G7 vaccine pledge is 'big help' but 'more' is needed: WHO

WION Web Team
New Delhi Published: Jun 14, 2021, 11:24 PM(IST)

World Health Organization (WHO) Director-General Tedros Adhanom Ghebreyesus Photograph:( AFP )

Story highlights

While people in many wealthy nations are enjoying a return to a sense of normalcy thanks to high vaccination rates, the shots remain scarce in less well-off parts of the world

World Health Organization (WHO) on Monday welcomed the pledge made by G7 nations to donate 870 million vaccine doses. However, WHO Director-General Dr Tedros Adhanom Ghebreyesus underlined that more help was needed.

"I welcome the support expressed by the G7 for WHO...This is a big help, but we need more and we need them faster," said Dr Ghebreyesus.

Faced with outrage over disparities in jab access, the Group of Seven industrialised powers pledged during a weekend summit in Britain to take their total dose donations to more than one billion, up from 130 million promised in February.

While people in many wealthy nations are enjoying a return to a sense of normalcy thanks to high vaccination rates, the shots remain scarce in less well-off parts of the world.

In terms of doses administered, the imbalance between the G7 and low-income countries, as defined by the World Bank, is 73 to one.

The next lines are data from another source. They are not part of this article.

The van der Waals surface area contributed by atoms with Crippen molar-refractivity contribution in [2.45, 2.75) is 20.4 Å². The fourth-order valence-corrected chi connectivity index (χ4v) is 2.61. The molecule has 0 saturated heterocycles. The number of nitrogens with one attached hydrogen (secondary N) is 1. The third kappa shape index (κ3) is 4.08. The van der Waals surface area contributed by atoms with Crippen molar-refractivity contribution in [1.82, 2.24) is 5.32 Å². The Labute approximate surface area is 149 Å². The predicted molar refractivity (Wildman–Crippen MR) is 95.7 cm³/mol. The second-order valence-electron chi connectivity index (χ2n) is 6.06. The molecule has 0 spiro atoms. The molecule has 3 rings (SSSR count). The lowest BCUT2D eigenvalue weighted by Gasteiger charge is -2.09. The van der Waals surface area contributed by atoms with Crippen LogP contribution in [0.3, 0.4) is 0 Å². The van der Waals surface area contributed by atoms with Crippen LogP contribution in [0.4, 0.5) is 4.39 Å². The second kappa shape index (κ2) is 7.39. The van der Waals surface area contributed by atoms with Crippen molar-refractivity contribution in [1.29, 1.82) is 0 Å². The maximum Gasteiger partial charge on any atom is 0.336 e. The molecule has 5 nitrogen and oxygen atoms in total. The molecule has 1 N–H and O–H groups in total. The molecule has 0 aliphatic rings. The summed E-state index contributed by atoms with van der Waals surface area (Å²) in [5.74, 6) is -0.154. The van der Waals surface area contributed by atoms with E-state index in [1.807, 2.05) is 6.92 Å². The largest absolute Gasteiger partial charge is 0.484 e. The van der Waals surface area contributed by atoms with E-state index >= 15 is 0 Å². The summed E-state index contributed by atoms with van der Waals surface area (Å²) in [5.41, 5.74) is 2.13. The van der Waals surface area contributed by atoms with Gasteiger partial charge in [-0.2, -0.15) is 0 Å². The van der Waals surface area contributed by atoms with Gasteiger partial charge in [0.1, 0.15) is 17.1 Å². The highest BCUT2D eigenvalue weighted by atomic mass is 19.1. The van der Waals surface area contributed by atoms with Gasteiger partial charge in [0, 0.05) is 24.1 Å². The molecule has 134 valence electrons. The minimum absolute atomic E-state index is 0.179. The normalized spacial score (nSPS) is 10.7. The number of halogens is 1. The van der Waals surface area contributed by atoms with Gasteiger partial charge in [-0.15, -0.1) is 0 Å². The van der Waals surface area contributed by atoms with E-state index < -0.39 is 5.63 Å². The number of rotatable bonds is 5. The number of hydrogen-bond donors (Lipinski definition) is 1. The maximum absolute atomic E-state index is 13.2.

Many of the donated G7 doses will be filtered through Covax, a global body charged with ensuring equitable vaccine distribution.

Run by the WHO, the Gavi vaccine alliance and CEPI, the Coalition for Epidemic Preparedness Innovations, it has to date shipped more than 87 million vaccine doses to 131 countries -- far fewer than anticipated.

70% target

The WHO wants at least 70 percent of the world's population vaccinated by the next G7 meeting in Germany next year.

"To do that, we need 11 billion doses. The G7 and G20 can make this happen," said Tedros.
Medical charity Doctors Without Borders questioned how sincere the G7 was in pursuing vaccine equity.

"We need to see more clarity around the actual number of doses donated, and exactly how long it's going to take to translate their pledges into real impact and access," the medical charity's Hu Yuanqiong told AFP.

(With inputs from agencies)

Read in App